“Leveler” was coined in the 17th century to describe those who tore down hedges in the Enclosure Act Riots. It was later generalized. As long as the working-classes have sought political and economic leveling these aspirations have been expressed in art and culture – from the social gospel of Matthew to the gestures of punk and early Hip Hop. Aesthetic leveling can be used in ways that divert class anger toward the wrong targets or toward personalized solutions. But it also can express movement toward proletarian consciousness. And the socially promiscuous artist – coming from, and historically mixing with, all classes – is often predisposed toward leveling (as well as a political volatility that produces the aforementioned variations).Read More
Red Wedge is now taking orders for our third issue "Return of the Crowd." Get a copy on wedge shop or subscribe. We are also strongly encouraging all supporters to become part of our patron program through Patreon.
As the above video details, we are hoping for issue three to be a big step forward for a publication that deserves to play a role in building the kind of imaginative and militant left we so sorely need. As with any radical project, it doesn't happen without support. Lend us some and we will do our best to return the favor in the form of a fantastic magazine and website.Read More
In the Spring of 1940, as the Nazis conquered France and were the dominant power on the European continent, the exiled German Marxist philosopher Walter Benjamin wrote his final work, Theses on the Philosophy of History. In a moment of political defeat, with fascism triumphant, the parties of the far left lying prostrate and subjugated, Benjamin penned the following words...Read More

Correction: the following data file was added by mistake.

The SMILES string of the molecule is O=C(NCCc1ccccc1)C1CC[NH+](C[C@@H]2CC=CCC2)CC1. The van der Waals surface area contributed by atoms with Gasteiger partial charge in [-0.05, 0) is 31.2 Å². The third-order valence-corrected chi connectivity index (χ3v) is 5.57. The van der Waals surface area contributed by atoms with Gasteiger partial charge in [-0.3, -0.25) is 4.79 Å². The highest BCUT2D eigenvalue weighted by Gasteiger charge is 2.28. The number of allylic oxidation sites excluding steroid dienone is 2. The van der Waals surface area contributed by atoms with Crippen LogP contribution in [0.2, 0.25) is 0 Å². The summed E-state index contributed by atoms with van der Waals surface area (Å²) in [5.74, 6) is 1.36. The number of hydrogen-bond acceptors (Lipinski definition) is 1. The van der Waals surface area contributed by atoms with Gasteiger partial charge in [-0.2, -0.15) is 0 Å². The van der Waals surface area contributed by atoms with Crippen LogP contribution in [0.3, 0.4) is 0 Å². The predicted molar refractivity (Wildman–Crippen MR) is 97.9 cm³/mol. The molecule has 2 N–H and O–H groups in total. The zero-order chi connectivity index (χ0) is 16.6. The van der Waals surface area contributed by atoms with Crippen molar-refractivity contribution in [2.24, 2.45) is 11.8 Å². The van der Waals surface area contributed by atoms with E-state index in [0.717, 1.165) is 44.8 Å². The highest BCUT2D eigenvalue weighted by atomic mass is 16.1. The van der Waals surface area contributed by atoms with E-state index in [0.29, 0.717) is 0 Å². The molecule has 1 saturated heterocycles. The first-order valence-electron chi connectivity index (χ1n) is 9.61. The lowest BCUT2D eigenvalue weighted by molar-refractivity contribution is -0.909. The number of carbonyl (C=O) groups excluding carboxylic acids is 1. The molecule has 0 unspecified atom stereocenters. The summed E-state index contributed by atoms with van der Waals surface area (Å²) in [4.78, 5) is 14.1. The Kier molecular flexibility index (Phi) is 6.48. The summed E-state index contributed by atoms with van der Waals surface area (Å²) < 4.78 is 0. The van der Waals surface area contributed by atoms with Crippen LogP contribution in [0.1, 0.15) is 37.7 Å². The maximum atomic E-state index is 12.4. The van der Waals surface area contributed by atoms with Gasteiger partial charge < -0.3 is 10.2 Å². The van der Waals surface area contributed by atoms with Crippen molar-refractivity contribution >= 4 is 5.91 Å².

Contemporary capitalism has produced stark and contradictory forms of development that by extension produce equally contradictory ways of understanding culture and the phenomenon of cultural exchange. The exchange of commodities, ideas and forms of artistic expression has always been a feature of capitalist development. Neoliberalism, however, has accelerated and accentuated these phenomena; therefore the left must reconsider the way we engage with questions of culture and cultural exchange.
The term “cultural appropriation” is one such attempt at engaging with cultural exchange, and one which has moved into common parlance among the radical left over the past decade. However, much of the theory that has emerged to explain cultural exchange, although rooted in an anti-racist instinct, is a product of post-colonial theory.Read More
Red Wedge was founded in the wake of Occupy Wall Street and the Arab Spring. Despite any number of heroic struggles, most notably (in the U.S.) Black Lives Matter (BLM), things are far grimmer today. The weakness of the workers’ movement the radical left is mirrored in the weakness of the artistic and cultural avant-garde. This two-sided problem, of course, has a major impact on Red Wedge, rooted in our belief both in the independence of art and the possibility of a revolutionary socialist project.
A defeated and marginalized left bears little fruit. A false dichotomy between theory and activism pervades the left. There are the academics who look down on concrete activism. Then there are the oddly anti-intellectual activists who have internalized diminished horizons. The latter are those who might say the “workers don’t want to read/think/look” at that...